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Original Article   Open accessopen access

The Journal of Sports Medicine and Physical Fitness 2022 Jul 11

DOI: 10.23736/S0022-4707.22.14069-7

Copyright © 2022 THE AUTHOR(s)

This is an open access article distributed under the terms of the CC BY-NC 4.0 license which allows users to distribute, remix, adapt and build upon the manuscript, as long as this is not done for commercial purposes, the user gives appropriate credits to the original author(s) and the source (with a link to the formal publication through the relevant DOI), provides a link to the license and indicates if changes were made.

lingua: Inglese

Do players competing in the UEFA Champions League maintain running performance until the end of the match? Positional analysis between halves and 5-minute intervals

Michał KOŁODZIEJCZYK 1, Paweł CHMURA 1 , Toni MODRIC 2, Sime VERSIC 2, Marcin ANDRZEJEWSKI 3, 4, Jan CHMURA 4, Damir SEKULIC 2, Andrzej ROKITA 1, Marek KONEFAŁ 4

1 Department of Team Games, Wroclaw University of Health and Sport Sciences, Wrocław, Poland; 2 Faculty of Kinesiology, University of Split, Split, Croatia; 3 Department of Methodology of Recreation, Poznań University of Physical Education, Poznań, Poland; 4 Department of Human Motor Skills, Wroclaw University of Health and Sport Sciences, Wrocław, Poland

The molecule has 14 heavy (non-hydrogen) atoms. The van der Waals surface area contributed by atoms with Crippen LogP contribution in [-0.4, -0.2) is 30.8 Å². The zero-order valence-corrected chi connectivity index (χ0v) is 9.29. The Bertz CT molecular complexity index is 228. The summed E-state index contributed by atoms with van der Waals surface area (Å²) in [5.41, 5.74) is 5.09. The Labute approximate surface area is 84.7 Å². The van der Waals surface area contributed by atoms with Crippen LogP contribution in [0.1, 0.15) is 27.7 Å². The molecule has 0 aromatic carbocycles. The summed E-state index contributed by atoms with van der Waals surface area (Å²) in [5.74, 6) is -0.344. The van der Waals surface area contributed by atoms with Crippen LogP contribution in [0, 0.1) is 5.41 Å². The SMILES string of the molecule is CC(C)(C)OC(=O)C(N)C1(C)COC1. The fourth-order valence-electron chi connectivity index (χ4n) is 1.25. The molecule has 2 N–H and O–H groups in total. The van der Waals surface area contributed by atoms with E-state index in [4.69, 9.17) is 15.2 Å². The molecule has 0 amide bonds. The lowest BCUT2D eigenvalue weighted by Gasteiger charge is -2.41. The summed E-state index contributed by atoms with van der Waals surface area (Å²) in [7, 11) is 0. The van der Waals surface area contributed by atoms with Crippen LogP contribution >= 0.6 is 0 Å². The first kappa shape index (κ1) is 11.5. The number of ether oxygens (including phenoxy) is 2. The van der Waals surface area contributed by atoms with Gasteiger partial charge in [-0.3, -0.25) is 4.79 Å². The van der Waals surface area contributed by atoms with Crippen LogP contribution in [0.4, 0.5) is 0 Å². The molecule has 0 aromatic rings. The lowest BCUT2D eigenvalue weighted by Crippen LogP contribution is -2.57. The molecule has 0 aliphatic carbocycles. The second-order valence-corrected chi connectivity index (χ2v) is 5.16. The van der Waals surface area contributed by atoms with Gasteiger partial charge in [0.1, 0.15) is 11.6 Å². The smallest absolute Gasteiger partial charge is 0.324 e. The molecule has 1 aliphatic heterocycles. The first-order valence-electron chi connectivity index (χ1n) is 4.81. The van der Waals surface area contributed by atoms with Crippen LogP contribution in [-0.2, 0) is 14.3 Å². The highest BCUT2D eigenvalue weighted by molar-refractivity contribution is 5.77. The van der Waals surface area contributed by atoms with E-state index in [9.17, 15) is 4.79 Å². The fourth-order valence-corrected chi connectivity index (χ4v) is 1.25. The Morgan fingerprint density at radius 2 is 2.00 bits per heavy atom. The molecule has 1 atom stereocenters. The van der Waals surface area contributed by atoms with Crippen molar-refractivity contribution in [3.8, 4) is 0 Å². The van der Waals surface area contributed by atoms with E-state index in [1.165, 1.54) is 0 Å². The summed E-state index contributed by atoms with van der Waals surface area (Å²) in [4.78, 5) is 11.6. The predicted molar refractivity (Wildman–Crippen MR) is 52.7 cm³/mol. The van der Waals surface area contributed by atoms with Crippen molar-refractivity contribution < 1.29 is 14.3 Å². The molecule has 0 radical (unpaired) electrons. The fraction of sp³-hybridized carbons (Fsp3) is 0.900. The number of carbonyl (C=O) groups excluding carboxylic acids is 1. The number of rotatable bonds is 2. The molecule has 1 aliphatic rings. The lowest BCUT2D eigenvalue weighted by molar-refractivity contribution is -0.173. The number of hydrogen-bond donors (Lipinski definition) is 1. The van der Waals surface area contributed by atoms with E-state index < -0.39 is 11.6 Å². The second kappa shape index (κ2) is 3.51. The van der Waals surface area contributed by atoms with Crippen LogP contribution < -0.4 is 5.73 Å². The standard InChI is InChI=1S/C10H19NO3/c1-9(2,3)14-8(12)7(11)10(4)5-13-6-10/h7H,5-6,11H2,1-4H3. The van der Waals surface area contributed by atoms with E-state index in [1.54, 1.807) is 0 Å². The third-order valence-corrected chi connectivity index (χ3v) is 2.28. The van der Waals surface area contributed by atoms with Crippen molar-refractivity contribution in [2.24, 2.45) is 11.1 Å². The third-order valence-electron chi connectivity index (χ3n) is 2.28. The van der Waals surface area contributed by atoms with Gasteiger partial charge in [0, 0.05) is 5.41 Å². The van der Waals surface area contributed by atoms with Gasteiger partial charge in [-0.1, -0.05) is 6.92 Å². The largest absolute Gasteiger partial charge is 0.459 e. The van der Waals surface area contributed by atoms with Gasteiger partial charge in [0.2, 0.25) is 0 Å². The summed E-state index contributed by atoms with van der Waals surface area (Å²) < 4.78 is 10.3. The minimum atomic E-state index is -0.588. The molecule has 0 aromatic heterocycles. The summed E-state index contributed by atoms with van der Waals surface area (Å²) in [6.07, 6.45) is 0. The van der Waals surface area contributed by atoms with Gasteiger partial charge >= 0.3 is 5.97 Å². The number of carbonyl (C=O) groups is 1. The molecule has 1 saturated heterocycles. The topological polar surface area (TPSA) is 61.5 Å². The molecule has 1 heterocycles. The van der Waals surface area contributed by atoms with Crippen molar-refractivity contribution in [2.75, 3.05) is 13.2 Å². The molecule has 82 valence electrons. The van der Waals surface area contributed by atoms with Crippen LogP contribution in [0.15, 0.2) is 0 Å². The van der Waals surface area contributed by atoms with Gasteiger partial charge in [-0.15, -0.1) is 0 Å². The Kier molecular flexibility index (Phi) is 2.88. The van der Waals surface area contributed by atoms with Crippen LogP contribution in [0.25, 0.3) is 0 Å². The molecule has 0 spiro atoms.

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BACKGROUND: This investigation aimed to analyze differences in running performances amongst playing positions between the first and second halves of soccer matches and at 5-minute intervals during matches.
METHODS: Data were collected from 179 soccer players during 20 UEFA Champions League (UCL) 2020/2021 group stage matches. Data were examined using the InStat Fitness semi-automatic video system. Eight variables were selected to quantify players’ running performance (RP). Players were categorized based on positional groups: central defenders (CD), fullbacks (FB), central midfielders (CM), wide midfielders (WM), and forwards (FW). Univariate differences in RP were analyzed using ANOVA and the t-test for dependent samples and multivariate differences were identified using canonical discriminant analysis.
RESULTS: The main findings were that all positions achieved significantly higher average speeds and walking distances in the first half of the match than in the second half. Furthermore, analysis of positions showed that CM covered more distance than CD in all 5-minute intervals. In addition, WM performed more high-intensity running than CD in all 5-minute intervals and FW performed more high-intensity running than all other playing positions.
CONCLUSIONS: The findings from the present study should help coaches design training exercises that are specific to parts of a match. Moreover, the findings can help provide better understanding of match demands and individualization of training. Analysis of 5-minute intervals may also help coaches understand the stages of a match where player substitutions will be most effective.


KEY WORDS: Soccer; Performance analysis; High-intensity; Halves; Player position

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